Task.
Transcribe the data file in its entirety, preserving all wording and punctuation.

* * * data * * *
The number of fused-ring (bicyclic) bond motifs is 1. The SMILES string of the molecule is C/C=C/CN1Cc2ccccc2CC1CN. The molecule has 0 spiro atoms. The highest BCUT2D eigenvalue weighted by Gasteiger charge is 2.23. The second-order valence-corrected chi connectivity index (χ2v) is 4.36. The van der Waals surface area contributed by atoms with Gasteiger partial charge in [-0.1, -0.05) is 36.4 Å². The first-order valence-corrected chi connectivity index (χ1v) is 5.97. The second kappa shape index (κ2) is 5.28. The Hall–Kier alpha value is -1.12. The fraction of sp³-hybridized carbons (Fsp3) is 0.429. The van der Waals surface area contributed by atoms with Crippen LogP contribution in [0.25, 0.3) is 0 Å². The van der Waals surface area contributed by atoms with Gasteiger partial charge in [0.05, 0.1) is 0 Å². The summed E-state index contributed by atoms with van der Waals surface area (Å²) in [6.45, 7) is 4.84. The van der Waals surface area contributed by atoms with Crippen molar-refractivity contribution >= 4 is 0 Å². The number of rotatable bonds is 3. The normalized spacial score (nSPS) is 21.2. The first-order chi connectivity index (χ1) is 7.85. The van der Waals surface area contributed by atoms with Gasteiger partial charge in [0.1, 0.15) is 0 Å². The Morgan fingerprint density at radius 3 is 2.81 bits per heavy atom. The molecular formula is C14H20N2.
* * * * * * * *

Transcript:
The number of fused-ring (bicyclic) bond motifs is 1. The SMILES string of the molecule is C/C=C/CN1Cc2ccccc2CC1CN. The molecule has 0 spiro atoms. The highest BCUT2D eigenvalue weighted by Gasteiger charge is 2.23. The second-order valence-corrected chi connectivity index (χ2v) is 4.36. The van der Waals surface area contributed by atoms with Gasteiger partial charge in [-0.1, -0.05) is 36.4 Å². The first-order valence-corrected chi connectivity index (χ1v) is 5.97. The second kappa shape index (κ2) is 5.28. The Hall–Kier alpha value is -1.12. The fraction of sp³-hybridized carbons (Fsp3) is 0.429. The van der Waals surface area contributed by atoms with Crippen LogP contribution in [0.25, 0.3) is 0 Å². The van der Waals surface area contributed by atoms with Gasteiger partial charge in [0.05, 0.1) is 0 Å². The summed E-state index contributed by atoms with van der Waals surface area (Å²) in [6.45, 7) is 4.84. The van der Waals surface area contributed by atoms with Crippen molar-refractivity contribution >= 4 is 0 Å². The number of rotatable bonds is 3. The normalized spacial score (nSPS) is 21.2. The first-order chi connectivity index (χ1) is 7.85. The van der Waals surface area contributed by atoms with Gasteiger partial charge in [0.1, 0.15) is 0 Å². The Morgan fingerprint density at radius 3 is 2.81 bits per heavy atom. The molecular formula is C14H20N2.